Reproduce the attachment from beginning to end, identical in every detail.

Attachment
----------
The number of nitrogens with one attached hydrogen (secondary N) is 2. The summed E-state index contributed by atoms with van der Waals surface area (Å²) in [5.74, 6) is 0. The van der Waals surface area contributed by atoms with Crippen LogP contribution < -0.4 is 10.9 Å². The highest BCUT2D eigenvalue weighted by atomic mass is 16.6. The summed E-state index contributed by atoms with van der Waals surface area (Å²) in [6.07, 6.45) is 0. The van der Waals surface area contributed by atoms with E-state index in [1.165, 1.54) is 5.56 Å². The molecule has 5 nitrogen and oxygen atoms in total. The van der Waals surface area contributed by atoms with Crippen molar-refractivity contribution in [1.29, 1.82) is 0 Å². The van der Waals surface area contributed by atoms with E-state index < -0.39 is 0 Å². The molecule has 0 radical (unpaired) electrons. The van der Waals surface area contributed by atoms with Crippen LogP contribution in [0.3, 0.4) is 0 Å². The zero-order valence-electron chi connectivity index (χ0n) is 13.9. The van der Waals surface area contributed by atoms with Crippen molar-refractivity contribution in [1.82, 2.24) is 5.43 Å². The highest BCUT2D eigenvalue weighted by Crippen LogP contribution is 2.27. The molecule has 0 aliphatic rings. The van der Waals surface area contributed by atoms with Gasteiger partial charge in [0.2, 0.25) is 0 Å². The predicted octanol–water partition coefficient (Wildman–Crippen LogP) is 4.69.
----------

The number of nitrogens with one attached hydrogen (secondary N) is 2. The summed E-state index contributed by atoms with van der Waals surface area (Å²) in [5.74, 6) is 0. The van der Waals surface area contributed by atoms with Crippen LogP contribution < -0.4 is 10.9 Å². The highest BCUT2D eigenvalue weighted by atomic mass is 16.6. The summed E-state index contributed by atoms with van der Waals surface area (Å²) in [6.07, 6.45) is 0. The van der Waals surface area contributed by atoms with E-state index in [1.165, 1.54) is 5.56 Å². The molecule has 5 nitrogen and oxygen atoms in total. The van der Waals surface area contributed by atoms with Crippen molar-refractivity contribution in [1.29, 1.82) is 0 Å². The van der Waals surface area contributed by atoms with E-state index < -0.39 is 0 Å². The molecule has 0 radical (unpaired) electrons. The van der Waals surface area contributed by atoms with Crippen LogP contribution in [0.3, 0.4) is 0 Å². The zero-order valence-electron chi connectivity index (χ0n) is 13.9. The van der Waals surface area contributed by atoms with Crippen molar-refractivity contribution in [1.82, 2.24) is 5.43 Å². The highest BCUT2D eigenvalue weighted by Crippen LogP contribution is 2.27. The molecule has 0 aliphatic rings. The van der Waals surface area contributed by atoms with Gasteiger partial charge in [0.2, 0.25) is 0 Å². The predicted octanol–water partition coefficient (Wildman–Crippen LogP) is 4.69.